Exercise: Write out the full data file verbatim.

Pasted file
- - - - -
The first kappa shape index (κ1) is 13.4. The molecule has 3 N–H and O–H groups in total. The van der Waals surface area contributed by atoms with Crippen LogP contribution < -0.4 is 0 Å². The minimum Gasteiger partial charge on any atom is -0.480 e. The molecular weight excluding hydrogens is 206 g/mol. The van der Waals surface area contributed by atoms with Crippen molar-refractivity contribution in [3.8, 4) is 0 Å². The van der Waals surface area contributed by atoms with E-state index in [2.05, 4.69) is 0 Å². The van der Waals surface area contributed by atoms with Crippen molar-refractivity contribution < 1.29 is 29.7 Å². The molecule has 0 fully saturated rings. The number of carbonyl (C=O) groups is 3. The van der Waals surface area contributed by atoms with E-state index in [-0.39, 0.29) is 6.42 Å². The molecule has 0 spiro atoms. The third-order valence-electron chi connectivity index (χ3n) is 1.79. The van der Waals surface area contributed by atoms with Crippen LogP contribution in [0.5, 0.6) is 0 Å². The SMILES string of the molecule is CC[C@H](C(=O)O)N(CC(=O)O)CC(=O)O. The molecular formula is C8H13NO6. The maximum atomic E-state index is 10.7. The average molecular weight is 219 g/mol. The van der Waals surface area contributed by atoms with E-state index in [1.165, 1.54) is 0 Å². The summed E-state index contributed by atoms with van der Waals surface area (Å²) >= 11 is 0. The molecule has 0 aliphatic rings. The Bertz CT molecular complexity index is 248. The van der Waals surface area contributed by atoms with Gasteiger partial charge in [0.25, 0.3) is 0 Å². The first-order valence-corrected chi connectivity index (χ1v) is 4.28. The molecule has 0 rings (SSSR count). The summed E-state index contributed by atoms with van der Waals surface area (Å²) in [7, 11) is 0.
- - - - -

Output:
The first kappa shape index (κ1) is 13.4. The molecule has 3 N–H and O–H groups in total. The van der Waals surface area contributed by atoms with Crippen LogP contribution < -0.4 is 0 Å². The minimum Gasteiger partial charge on any atom is -0.480 e. The molecular weight excluding hydrogens is 206 g/mol. The van der Waals surface area contributed by atoms with Crippen molar-refractivity contribution in [3.8, 4) is 0 Å². The van der Waals surface area contributed by atoms with E-state index in [2.05, 4.69) is 0 Å². The van der Waals surface area contributed by atoms with Crippen molar-refractivity contribution < 1.29 is 29.7 Å². The molecule has 0 fully saturated rings. The number of carbonyl (C=O) groups is 3. The van der Waals surface area contributed by atoms with E-state index in [-0.39, 0.29) is 6.42 Å². The molecule has 0 spiro atoms. The third-order valence-electron chi connectivity index (χ3n) is 1.79. The van der Waals surface area contributed by atoms with Crippen LogP contribution in [0.5, 0.6) is 0 Å². The SMILES string of the molecule is CC[C@H](C(=O)O)N(CC(=O)O)CC(=O)O. The molecular formula is C8H13NO6. The maximum atomic E-state index is 10.7. The average molecular weight is 219 g/mol. The van der Waals surface area contributed by atoms with E-state index in [1.165, 1.54) is 0 Å². The summed E-state index contributed by atoms with van der Waals surface area (Å²) >= 11 is 0. The molecule has 0 aliphatic rings. The Bertz CT molecular complexity index is 248. The van der Waals surface area contributed by atoms with Gasteiger partial charge in [0.25, 0.3) is 0 Å². The first-order valence-corrected chi connectivity index (χ1v) is 4.28. The molecule has 0 rings (SSSR count). The summed E-state index contributed by atoms with van der Waals surface area (Å²) in [7, 11) is 0.